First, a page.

UAV Research in Khumbu Valley
Against the unparalleled backdrop of Everest and Nuptse, the late November sun warms the glaciologist slightly as he prepares for an unmanned aerial vehicle (UAV) survey flight. From his coat pockets he pulls batteries that desperately need to stay warm for full power: batteries for the laptop, camera, and UAV that have been stored in his sleeping bag overnight, when temperatures plummeted below -20 C. He checks the wind. He sets up the flight on his laptop, sends the details to the UAV through a radio transmitter, and heads to the nearby launch location. At 5,350 m above sea level, the air has less than half as much oxygen as at sea level, and it can be difficult to launch the UAV as the air pressure is so low. He breathes heavily — partly due to the oxygen depletion, and partly due to nerves. With the UAV in his hands, he starts the motor, heart racing as the propeller whine reaches an intense pitch. He steps forward to throw the UAV and start the flight. He hopes.
In collaboration with Dr Patrick Wagnon, visiting scientist at ICIMOD and researcher at L’Institut du Récherche pour le Développement (IRD, France), and Dr Dibas Shrestha, Research Scientist at the Nepal Academy of Science and Technology (NAST), ICIMOD Glacier Hydrologist Dr Joseph Shea joined a recent field expedition to Sagarmatha National Park (http://www.icimod.org/?q=20187) to conduct UAV surveys of several glaciers in the region. A total of 730 photos were taken from the senseFly eBee (www.sensefly.com) UAV over six successful flights, and the team collected 56 high-precision ground control points to be used in post-processing. The research may have also set an unofficial eBee altitude record, with a maximum flight elevation of 5,900 m. However, the flight conditions were difficult given the altitude and the unpredictable winds, and the eBee was damaged during the course of the fieldwork.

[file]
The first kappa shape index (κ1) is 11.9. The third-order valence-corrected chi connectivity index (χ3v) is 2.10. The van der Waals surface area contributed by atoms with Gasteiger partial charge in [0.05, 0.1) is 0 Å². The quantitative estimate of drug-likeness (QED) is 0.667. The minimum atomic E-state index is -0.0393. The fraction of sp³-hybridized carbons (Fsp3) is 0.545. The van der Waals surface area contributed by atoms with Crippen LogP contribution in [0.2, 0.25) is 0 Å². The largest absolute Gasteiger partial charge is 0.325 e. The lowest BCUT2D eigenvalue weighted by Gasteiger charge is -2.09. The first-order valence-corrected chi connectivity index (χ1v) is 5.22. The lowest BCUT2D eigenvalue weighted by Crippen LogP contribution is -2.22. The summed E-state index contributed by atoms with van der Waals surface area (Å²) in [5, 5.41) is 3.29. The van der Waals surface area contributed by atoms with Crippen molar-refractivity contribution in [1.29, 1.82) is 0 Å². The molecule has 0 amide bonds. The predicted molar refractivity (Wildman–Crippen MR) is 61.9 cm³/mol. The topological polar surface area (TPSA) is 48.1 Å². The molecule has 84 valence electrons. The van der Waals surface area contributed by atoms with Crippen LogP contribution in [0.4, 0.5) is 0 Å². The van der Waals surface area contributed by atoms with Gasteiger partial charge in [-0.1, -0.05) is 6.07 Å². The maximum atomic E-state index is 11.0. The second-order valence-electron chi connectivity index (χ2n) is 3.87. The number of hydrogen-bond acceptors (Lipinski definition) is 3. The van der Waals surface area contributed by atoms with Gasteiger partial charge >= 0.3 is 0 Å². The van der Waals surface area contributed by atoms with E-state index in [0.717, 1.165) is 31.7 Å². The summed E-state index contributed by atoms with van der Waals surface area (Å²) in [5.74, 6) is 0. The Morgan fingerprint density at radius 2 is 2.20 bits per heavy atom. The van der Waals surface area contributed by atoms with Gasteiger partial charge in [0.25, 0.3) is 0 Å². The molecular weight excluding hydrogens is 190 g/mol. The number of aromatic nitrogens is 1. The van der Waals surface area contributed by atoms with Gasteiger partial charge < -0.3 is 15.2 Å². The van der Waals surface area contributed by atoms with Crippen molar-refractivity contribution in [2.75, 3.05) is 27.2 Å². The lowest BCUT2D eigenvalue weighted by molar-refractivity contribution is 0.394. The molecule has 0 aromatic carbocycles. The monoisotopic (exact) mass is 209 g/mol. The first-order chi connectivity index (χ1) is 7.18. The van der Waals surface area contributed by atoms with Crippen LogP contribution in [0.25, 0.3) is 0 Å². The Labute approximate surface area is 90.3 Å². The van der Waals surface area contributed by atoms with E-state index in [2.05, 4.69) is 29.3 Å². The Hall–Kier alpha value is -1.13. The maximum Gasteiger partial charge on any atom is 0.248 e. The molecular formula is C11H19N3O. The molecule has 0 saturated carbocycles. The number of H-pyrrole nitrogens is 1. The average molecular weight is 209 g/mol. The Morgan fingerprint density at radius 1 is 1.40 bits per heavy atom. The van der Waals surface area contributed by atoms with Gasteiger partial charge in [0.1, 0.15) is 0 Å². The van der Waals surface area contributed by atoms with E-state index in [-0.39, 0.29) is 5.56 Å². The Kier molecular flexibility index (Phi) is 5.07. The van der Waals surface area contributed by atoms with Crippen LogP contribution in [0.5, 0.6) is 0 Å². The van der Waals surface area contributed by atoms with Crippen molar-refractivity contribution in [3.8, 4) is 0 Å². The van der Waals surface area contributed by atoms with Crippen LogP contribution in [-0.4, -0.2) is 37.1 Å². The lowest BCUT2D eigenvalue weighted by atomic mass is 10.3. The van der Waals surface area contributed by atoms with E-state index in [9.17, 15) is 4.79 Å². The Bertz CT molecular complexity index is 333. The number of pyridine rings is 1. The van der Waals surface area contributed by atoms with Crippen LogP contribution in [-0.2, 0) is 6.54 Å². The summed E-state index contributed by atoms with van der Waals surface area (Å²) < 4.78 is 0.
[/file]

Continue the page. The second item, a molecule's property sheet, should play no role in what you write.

Data obtained during the research will be used to construct detailed mosaics and elevation models of the study sites. Comparisons of the UAV datasets with satellite imagery and terrestrial photography will be used to examine rates of glacier change, glacier flow velocities, and the role of ice cliffs and ponds in the melt rates of debris-covered glaciers. The research was funded by the UK Department for International Development (DFID), ICIMOD, and Utrecht University. The eBee was generously loaned by FutureWater (Netherlands), who have been assured that it will be sent back to the factory for repairs and testing.